SI: Do you still play squash?

IP: I do. I play at the Los Angeles Athletic Club.

SI: Ivy? You eat at Guisado's, play squash at the Los Angeles Athletic Club and you love Monterey Park. I don't know if you know this or not, but you are a full-on Angeleno.

IP: I moved to downtown L.A. to be close to the squash club, but then I could also eat and ride my bike everywhere.

SI: Switching topics. Visitation Street was published on Dennis Lehane's imprint. How did you meet one of our country's best crime fiction writers?

IP: This is what happened: My editor at Ecco showed me the cover of the book and said, “Do you like it?” And I said, “Yes, I love it.” And she said, “Now imagine it with a big old quote by Dennis Lehane on it.” And I said, “There's no way!” She said, “Don't get your hopes up.” They sent it to him blind. He said, “I don't want to just blurb it, I want to release it.” His imprint is at the same publishing company as mine — Harper Collins. They co-released it. He gets a ton of books for his imprint and he's really picky. This is only the second one. I am just flabbergasted that he picked it.

SI: You've never met him?

IP: We only met for the first time a couple of weeks ago. We had lunch at the bar where they filmed Mystic River. Doyle's in Jamaica Plain. It's the bar where they film the opening scene in Mystic River where the girls are dancing on the bar before she gets killed.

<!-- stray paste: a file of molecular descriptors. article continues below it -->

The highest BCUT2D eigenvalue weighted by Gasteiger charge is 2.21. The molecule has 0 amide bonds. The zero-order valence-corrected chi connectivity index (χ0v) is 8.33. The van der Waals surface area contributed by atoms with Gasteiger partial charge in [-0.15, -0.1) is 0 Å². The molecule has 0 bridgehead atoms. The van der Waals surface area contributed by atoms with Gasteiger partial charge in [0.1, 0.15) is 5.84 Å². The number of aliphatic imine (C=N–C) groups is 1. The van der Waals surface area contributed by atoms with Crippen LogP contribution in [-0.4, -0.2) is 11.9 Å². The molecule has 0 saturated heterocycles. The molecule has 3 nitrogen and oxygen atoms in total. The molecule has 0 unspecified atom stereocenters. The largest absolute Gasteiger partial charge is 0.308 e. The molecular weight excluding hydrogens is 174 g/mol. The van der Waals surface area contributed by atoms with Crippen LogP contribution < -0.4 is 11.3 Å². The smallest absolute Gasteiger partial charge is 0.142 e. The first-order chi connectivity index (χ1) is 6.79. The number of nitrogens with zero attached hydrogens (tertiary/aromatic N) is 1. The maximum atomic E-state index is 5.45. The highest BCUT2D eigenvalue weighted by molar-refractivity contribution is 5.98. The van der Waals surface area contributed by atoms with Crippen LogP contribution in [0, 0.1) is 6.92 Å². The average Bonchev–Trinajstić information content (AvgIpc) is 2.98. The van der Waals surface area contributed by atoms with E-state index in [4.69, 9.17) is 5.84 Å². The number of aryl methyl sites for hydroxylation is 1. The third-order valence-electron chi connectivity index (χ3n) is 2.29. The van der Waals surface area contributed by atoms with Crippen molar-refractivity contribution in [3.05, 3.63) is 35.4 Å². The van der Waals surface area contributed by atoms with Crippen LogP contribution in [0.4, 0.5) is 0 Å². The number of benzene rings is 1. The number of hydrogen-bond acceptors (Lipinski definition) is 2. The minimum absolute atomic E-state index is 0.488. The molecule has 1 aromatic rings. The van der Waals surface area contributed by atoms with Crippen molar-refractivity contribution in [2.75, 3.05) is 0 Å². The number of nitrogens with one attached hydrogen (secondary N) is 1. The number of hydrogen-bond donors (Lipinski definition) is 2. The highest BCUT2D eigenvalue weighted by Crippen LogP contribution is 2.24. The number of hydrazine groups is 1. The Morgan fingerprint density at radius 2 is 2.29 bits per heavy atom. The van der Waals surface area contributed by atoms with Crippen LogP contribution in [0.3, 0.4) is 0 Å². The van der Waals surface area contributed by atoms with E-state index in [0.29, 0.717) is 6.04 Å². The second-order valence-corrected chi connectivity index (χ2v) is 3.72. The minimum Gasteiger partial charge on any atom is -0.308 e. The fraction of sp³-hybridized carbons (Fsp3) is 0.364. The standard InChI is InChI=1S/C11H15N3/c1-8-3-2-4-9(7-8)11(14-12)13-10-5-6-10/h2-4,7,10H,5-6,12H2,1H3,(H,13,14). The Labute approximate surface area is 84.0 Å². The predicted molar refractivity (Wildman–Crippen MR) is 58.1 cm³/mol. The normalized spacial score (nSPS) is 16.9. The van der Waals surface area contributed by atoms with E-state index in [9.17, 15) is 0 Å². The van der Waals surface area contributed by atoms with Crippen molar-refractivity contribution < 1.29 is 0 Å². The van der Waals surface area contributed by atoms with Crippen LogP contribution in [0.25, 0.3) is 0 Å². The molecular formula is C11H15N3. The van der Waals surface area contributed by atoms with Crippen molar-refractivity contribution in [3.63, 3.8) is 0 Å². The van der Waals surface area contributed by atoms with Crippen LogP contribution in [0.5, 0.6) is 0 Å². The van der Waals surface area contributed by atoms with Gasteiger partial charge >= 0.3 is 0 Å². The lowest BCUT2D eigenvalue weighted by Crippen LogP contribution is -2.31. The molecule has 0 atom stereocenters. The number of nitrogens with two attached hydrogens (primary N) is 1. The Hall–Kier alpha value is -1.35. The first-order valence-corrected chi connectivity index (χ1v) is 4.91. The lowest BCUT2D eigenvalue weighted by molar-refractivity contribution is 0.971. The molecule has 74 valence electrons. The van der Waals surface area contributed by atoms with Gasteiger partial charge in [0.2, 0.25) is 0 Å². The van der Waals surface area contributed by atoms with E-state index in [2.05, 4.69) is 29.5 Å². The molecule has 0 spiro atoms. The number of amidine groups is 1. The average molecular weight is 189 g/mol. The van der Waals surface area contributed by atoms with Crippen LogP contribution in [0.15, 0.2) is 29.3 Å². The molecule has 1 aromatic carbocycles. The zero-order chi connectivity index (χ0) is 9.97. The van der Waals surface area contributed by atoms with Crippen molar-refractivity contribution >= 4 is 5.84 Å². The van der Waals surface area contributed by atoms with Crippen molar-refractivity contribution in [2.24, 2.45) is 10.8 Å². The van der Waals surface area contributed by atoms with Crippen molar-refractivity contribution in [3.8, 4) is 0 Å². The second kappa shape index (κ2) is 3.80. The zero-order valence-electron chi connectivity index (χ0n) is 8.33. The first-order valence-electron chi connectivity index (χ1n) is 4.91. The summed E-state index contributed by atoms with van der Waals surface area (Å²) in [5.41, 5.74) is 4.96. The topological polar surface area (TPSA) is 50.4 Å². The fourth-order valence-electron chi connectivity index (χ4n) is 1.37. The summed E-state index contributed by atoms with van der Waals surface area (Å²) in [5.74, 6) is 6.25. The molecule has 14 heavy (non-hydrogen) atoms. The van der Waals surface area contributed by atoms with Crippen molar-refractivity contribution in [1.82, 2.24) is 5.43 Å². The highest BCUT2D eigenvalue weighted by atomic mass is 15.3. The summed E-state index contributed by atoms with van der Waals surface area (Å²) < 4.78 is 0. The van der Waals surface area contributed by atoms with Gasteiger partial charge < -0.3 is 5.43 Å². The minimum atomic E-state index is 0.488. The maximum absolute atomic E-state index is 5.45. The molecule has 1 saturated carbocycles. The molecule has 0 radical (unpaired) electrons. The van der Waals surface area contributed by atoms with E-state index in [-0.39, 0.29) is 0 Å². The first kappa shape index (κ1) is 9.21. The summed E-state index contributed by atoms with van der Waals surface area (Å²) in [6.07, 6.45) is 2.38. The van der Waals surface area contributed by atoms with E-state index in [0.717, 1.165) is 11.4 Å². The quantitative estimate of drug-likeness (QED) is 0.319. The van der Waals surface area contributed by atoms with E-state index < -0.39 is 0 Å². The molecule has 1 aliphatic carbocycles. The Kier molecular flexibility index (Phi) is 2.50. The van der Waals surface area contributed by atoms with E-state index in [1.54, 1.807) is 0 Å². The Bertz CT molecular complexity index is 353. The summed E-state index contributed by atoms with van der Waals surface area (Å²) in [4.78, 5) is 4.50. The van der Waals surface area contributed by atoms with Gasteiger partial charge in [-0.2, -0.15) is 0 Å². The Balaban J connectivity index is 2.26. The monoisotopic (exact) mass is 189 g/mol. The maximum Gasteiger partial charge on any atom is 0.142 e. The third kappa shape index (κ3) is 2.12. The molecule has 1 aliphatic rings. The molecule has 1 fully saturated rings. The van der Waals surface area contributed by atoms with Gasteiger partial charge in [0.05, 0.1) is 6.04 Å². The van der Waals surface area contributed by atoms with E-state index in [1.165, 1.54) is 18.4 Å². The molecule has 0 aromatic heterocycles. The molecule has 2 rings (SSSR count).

SI: What does the author of Mystic River, Gone Baby Gone and part of the writing staff for HBO's The Wire eat for lunch?

IP: This is so weird. He had a pressed grilled chicken sandwich, ginger ale and red pepper hummus. I was very shocked by what he ordered. I thought he'd have whiskey and a burger. But I saw him last night and he had a beer, so it's not like he doesn't drink or anything.

SI: How long ago did you move from Brooklyn to L.A.?

IP: Almost four years ago.

SI: How much time passed before you realized that the Chinese food in L.A. is so much better?